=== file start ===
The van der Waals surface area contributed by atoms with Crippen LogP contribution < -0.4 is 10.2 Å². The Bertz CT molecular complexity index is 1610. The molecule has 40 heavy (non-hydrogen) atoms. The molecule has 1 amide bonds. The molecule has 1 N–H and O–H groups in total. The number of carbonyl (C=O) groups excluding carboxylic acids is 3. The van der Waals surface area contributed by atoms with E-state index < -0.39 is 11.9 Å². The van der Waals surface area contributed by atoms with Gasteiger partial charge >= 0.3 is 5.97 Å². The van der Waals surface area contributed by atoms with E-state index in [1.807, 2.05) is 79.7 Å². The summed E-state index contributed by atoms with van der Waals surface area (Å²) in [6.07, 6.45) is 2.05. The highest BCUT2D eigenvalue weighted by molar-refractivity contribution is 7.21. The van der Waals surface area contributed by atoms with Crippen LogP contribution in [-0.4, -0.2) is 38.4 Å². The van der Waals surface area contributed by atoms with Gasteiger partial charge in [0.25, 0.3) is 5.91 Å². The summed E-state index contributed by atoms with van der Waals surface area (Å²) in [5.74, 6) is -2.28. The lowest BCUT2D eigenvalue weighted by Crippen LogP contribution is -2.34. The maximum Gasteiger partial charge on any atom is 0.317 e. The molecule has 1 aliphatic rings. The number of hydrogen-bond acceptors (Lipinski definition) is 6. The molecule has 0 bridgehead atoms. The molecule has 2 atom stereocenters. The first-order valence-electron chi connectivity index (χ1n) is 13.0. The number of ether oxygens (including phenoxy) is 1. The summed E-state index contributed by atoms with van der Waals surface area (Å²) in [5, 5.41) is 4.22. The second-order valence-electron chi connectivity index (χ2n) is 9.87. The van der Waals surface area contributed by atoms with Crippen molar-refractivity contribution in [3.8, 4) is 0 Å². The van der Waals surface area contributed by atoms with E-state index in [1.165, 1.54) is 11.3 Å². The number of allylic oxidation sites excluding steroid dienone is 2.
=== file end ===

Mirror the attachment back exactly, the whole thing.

The van der Waals surface area contributed by atoms with Crippen LogP contribution < -0.4 is 10.2 Å². The Bertz CT molecular complexity index is 1610. The molecule has 40 heavy (non-hydrogen) atoms. The molecule has 1 amide bonds. The molecule has 1 N–H and O–H groups in total. The number of carbonyl (C=O) groups excluding carboxylic acids is 3. The van der Waals surface area contributed by atoms with E-state index < -0.39 is 11.9 Å². The van der Waals surface area contributed by atoms with Gasteiger partial charge >= 0.3 is 5.97 Å². The van der Waals surface area contributed by atoms with E-state index in [1.807, 2.05) is 79.7 Å². The summed E-state index contributed by atoms with van der Waals surface area (Å²) in [6.07, 6.45) is 2.05. The highest BCUT2D eigenvalue weighted by molar-refractivity contribution is 7.21. The van der Waals surface area contributed by atoms with Crippen LogP contribution in [-0.4, -0.2) is 38.4 Å². The van der Waals surface area contributed by atoms with Gasteiger partial charge in [0.25, 0.3) is 5.91 Å². The summed E-state index contributed by atoms with van der Waals surface area (Å²) in [5.74, 6) is -2.28. The lowest BCUT2D eigenvalue weighted by Crippen LogP contribution is -2.34. The maximum Gasteiger partial charge on any atom is 0.317 e. The molecule has 1 aliphatic rings. The number of hydrogen-bond acceptors (Lipinski definition) is 6. The molecule has 0 bridgehead atoms. The molecule has 2 atom stereocenters. The first-order valence-electron chi connectivity index (χ1n) is 13.0. The number of ether oxygens (including phenoxy) is 1. The summed E-state index contributed by atoms with van der Waals surface area (Å²) in [5, 5.41) is 4.22. The second-order valence-electron chi connectivity index (χ2n) is 9.87. The van der Waals surface area contributed by atoms with Crippen molar-refractivity contribution in [3.8, 4) is 0 Å². The van der Waals surface area contributed by atoms with E-state index in [1.165, 1.54) is 11.3 Å². The number of allylic oxidation sites excluding steroid dienone is 2.